Barefoot Ted Told Me To Do It
“Why does my foot hurt?”
That’s the question asked by Christoper McDougall’s book Born to Run: A Hidden Tribe, Super Athletes, and the Greatest Race the World Has Never Seen.
But my foot doesn’t hurt: my knee does.
Five months prior to walking the Camino de Santiago, I had microfracture surgery on my right knee. My surgeon cleared me to walk, but warned me to wear
good hiking boots with ¾ insoles to protect my freshly repaired appendage.
Then I read Born to Run. McDougall’s simple question of “Why does my foot hurt?” leads him into Mexico’s Copper Canyon, where a tribe of natives called the Tarahumara manages to run distances that make marathons look like a trip to your mailbox. Not only that, but they often do it after an all-night drinking binge.
As far as I was concerned, the Tarahmara were the perfect role models for a twenty-something male like myself.
But more pertinent to my predicament was that they did it next to barefoot, and they never got hurt. The arches of their feet didn’t implode, their shins didn’t splint, and their knees… well, I’m pretty sure the average Tarahumaran has no idea what microfracture surgery entails.
Best of all, Born to Run provided the science to explain how this was possible, and it all boiled down to one thing: the human foot is not broken.
The book essentially pitted millions of years of evolution against a few decades of Nike research and marketing, and declared evolution the winner.
My mind was officially blown. I had to learn more. There was no way I was going to walk across a country without the best footwear option available.
Unable to find the contact info for the book’s author, Christopher MacDougall, I turned my search to two of the prominent, and almost mythical, figures from Born to Run: Caballo Blanco and Barefoot Ted.
I emailed Barefoot Ted first, mentioning I had just brought some swanky Solomon running shoes from REI (where I had practically been living over the summer as I gathered supplies for my long trek):
“Should I take them back?” I asked Barefoot Ted.
“Take the shoes back!!!” he replied. Three exclamation points. You can’t get much more adamant than three exclamation points. “I would go with huarache sandals if I were you. Or with FiveFingers… or barefoot… I know one Chilean doctor who did it barefoot!”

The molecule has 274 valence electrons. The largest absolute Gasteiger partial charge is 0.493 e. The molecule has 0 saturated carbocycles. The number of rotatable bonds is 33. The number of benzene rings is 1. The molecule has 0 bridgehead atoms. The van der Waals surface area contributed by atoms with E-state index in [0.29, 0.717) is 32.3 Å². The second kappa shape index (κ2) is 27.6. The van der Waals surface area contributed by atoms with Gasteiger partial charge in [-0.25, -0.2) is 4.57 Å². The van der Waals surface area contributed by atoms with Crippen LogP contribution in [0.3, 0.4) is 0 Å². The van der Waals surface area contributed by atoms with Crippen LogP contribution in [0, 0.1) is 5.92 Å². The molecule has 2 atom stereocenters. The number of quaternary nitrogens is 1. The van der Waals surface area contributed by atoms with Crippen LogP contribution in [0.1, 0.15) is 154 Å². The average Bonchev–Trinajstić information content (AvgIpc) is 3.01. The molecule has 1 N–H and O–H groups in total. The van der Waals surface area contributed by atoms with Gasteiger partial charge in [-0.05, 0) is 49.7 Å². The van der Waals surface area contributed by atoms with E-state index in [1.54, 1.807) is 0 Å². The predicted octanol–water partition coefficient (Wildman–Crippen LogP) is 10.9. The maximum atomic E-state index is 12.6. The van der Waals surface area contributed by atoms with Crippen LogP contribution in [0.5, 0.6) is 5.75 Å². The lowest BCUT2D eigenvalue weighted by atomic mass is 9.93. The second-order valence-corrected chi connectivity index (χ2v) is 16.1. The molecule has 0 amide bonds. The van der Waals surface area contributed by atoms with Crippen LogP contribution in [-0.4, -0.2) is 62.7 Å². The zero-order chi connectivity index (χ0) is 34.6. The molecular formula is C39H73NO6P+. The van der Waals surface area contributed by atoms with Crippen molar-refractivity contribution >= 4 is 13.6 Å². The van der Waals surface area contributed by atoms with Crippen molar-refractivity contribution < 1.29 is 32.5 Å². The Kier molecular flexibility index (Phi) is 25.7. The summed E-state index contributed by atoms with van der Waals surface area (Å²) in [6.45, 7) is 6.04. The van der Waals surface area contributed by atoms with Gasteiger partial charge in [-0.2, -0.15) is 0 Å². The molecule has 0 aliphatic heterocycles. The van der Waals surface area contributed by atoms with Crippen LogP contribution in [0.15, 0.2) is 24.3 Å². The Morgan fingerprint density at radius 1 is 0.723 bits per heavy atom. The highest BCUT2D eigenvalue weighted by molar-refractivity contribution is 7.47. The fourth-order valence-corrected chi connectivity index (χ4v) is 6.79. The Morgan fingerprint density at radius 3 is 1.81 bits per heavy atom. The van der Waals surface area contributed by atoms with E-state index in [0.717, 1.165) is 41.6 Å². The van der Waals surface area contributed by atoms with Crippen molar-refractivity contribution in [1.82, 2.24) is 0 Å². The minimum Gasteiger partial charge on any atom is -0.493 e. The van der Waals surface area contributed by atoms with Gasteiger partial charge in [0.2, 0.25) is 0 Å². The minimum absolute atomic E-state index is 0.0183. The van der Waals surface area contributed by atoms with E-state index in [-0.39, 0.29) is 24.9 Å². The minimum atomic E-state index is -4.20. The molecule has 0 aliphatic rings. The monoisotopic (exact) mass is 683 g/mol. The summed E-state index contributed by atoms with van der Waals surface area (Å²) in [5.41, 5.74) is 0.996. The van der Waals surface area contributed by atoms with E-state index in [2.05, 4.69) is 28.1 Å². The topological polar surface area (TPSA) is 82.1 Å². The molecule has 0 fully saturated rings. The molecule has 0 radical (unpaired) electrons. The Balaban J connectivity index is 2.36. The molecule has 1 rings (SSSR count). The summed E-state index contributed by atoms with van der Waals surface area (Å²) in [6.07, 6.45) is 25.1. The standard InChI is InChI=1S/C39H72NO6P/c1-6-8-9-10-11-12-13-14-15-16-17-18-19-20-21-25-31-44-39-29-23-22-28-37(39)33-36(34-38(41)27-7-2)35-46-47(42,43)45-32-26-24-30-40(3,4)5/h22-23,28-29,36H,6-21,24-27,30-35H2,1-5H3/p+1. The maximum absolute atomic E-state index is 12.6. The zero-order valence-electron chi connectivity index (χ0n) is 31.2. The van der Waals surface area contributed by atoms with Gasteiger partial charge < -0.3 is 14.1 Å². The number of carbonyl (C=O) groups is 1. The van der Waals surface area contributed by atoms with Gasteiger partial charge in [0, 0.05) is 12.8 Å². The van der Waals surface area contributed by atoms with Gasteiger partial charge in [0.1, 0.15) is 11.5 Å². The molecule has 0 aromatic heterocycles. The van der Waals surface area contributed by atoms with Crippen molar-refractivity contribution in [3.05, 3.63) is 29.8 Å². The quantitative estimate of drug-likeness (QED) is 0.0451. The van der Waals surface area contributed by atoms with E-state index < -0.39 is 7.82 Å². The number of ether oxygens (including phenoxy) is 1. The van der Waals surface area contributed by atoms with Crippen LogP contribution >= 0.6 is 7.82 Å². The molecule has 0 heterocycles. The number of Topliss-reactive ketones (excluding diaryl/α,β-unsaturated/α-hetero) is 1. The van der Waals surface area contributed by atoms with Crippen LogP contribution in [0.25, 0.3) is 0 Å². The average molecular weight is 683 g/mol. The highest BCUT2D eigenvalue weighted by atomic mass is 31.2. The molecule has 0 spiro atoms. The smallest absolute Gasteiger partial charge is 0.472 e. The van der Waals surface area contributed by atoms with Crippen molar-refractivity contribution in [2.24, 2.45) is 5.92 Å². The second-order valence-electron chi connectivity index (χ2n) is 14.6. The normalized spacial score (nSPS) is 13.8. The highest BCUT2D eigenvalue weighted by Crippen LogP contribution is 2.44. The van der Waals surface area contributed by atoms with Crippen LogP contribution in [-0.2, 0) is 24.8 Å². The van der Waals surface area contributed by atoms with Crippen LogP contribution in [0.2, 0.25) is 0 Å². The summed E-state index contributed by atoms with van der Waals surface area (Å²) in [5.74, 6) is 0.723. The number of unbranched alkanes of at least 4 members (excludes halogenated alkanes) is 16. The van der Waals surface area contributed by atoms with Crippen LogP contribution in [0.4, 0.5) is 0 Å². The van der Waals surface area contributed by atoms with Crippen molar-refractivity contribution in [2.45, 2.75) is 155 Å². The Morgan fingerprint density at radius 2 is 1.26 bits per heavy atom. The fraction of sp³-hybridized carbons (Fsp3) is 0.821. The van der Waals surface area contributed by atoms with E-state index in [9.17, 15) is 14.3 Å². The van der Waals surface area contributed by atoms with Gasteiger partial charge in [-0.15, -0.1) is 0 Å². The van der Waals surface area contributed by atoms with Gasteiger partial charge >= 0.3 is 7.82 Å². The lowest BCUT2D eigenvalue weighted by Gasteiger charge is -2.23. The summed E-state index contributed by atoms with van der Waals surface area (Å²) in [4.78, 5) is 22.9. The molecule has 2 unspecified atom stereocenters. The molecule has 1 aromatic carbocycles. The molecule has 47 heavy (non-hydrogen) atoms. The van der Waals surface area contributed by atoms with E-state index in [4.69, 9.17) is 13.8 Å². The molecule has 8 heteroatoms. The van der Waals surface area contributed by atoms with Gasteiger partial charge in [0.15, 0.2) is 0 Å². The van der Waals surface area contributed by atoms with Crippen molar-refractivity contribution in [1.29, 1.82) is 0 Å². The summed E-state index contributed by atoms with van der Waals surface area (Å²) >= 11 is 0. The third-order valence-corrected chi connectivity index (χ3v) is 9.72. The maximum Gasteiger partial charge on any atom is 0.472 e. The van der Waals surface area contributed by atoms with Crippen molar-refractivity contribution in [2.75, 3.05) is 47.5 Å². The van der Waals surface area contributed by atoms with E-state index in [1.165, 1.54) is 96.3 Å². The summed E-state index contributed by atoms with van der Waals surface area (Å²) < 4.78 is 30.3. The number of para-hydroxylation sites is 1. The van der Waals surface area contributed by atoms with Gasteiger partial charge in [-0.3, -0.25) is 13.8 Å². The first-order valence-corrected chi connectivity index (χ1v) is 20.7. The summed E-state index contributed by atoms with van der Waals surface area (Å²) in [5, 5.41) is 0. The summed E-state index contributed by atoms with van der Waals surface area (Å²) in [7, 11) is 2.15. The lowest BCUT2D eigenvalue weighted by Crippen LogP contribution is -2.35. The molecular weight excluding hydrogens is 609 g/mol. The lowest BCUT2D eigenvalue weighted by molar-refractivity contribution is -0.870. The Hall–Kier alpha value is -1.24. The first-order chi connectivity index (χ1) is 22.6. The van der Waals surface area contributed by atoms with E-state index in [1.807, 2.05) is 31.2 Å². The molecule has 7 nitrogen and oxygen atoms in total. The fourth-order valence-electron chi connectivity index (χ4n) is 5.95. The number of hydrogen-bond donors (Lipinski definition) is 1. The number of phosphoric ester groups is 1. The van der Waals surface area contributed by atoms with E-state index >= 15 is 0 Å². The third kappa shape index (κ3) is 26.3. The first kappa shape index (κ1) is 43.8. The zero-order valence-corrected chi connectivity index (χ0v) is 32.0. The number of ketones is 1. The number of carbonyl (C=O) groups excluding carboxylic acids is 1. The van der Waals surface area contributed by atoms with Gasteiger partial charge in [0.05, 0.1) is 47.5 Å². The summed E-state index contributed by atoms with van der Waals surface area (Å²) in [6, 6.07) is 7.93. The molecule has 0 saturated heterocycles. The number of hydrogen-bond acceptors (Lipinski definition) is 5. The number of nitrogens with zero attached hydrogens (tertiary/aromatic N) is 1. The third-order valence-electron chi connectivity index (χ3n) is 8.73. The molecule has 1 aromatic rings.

But I’m not Chilean. Or a doctor. Or crazy. Caballo Blanco gave me much simpler advice: “Put one foot in front of the other and have fun – :]”
The smiley face didn’t make the message any less cryptic, but maybe I was worrying too much. Maybe just going for it in a pair of sandals or FiveFingers would be fine. If a doctor walked the Camino sans sneakers, then doing so is practically doctor prescribed, right? One out of one doctors surveyed agrees!
But I’ve never been much of a wraparound sandals kind of guy; too many years of seeing Birkenstocks paired with socks on the mean streets of Seattle and Eugene has permanently turned me off to the idea. So I went with the only remaining option given to me by Barefoot Ted, and one week later I was the proud owner of a pair of Vibram FiveFingers.
The science of going barefoot may be compelling, but I wondered if it was sound to take that science and applying it to 500 miles of walking – post-knee surgery – after only a few weeks of training in my new barely-there shoes.
At first the FiveFingers were difficult just to put on. It felt strange having my toes separated into individual sheaths of “thin, abrasion-resistant stretch polyamide fabric.” But one week later I was running comfortably for the first time since my surgery – and not just running, having fun running.
I could feel every change of running surface – dirt to grass to pavement – and my movements adjusted accordingly. I could feel what I was running on, without the pain of being entirely barefoot.
I was lighter on my feet, something Born To Run had suggested would come naturally, and my knee could tell the difference. Two weeks before the pilgrimage I was convinced; I would bring only the FiveFingers and a pair of flip-flops. At the very least, my minimal footwear decision would cut down on weight and space in my backpack. Besides, I had three persuasive exclamation points backed up my decision.
Did the shoes work? In short, yes. The long answer is a bit more complicated (and painful).
During my trek, did I ever have to ask myself why my foot hurts? Most definitely. That kind of mileage doesn’t come without some pain, no matter what’s on your feet.
But after each and every mile I walked, one important question never once crossed my mind:
“Why does my knee hurt?”